It's not easy to talk about, with anyone.
You shouldn't feel that way, Jason.
I talked to the hospital chaplain today and he opened my eyes to a lot of things.
Did he say there was something wrong with me? He had no idea who I was talking about.
But he said that anyone who feels the way you do is probably just a little more sensitive and honest than the rest of us.
All my life I've been taught that killing is wrong.
I don't know if I can change now, or even if I want to.
"Thou shalt not kill.
" Those aren't just words to me.
You don't have to change, Jason.
You can do your part without killing.
The Army doesn't work like that.
A soldier has one purpose, to kill the enemy.
We've all been taught that killing is totally against God's plan.
That's true.
But I can't deny the fact that sometimes we have to fight to survive.
Doesn't make much sense, does it? The chaplain said that there's a law called the conscience clause.
It exempts men from carrying a weapon if he can prove that his moral and religious beliefs are too strong to justify killing.
I know.
But I also know how people look on conscientious objectors.
The ones in work camps take a lot of abuse from the public, and those in uniform get sneered at by the troops, even though they work as medics or ambulance drivers right there in the combat zone.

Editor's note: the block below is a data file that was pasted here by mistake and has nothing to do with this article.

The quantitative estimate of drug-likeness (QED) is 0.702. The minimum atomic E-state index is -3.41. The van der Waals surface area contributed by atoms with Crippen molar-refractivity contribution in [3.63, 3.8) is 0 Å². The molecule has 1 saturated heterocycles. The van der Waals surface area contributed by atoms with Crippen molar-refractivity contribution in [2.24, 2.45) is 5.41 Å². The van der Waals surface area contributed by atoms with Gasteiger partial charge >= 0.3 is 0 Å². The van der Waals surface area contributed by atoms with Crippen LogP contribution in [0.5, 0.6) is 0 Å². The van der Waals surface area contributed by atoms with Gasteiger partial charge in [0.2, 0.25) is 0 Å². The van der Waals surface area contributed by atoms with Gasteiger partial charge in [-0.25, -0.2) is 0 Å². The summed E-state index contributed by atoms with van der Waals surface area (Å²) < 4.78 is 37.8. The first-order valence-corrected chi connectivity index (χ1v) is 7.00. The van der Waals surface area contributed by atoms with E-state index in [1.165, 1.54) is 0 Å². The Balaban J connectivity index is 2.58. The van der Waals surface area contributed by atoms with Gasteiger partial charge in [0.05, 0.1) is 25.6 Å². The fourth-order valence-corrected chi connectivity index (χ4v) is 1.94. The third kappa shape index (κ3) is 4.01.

Thought we were supposed to be fighting for freedom of thought, among other things.
You have to sacrifice a lot of freedoms in war time.
It's just so hard to prove you're really sincere about something like this.
You have a good reputation, Jason.
Everybody would speak up for you.
And a lot of others would call me a coward.
You're not a coward.
I wonder.
Howdy.
- I'm Sergeant Gates.
- Jason Walton.
- Coffee? - No, thanks.
I just came for some information.
- Have a seat.
- Thanks.
Walton, Walton - You any relation to James Robert? - My youngest brother.
Spunky young man.
Hope he doesn't do anything rash before he's of age.
That's how my folks feel.
So, you want to sign up before he beats you to it, huh? Well, I do want to serve as best I can.
But I really came for some information about being a conscientious objector.
Do you know what you're asking for? No, not really.
That's why I'm here.
I don't think you understand what you're getting yourself into.
I mean, you're gonna ruin your future, in the Army and the rest of your life.
I just want the information, Sergeant.
Do I have to go elsewhere? I'm just trying to help you, Walton.
This is supposed to be taken care of by your local draft board.
Now, this is a Selective Service pamphlet.
There's a form in it that you apply for conscientious objector.
My advice to you is, don't use it.
Howdy, Sergeant.
You got our induction papers yet? Yeah, Sarge.
We're raring to go! Your papers are all ready, you just hold up a bit.
Now, if you go through with this, you're not the only one that's gonna have a hard time.
Your whole family is gonna suffer.
Can I just have the pamphlet, Sergeant? You told them about your being a CO? Not yet.
Well, at least with John Curtis walking now, he doesn't wear out the knees of his rompers so quickly.
He'll get back to his knees as soon as he starts playing marbles.
I used to have to sew patches on Jim-Bob's patches.
Remember how your mama used to mend your coveralls after sliding into home or trying to stretch a single into a double? - Which was easier, Mama, boys or girls? - Neither.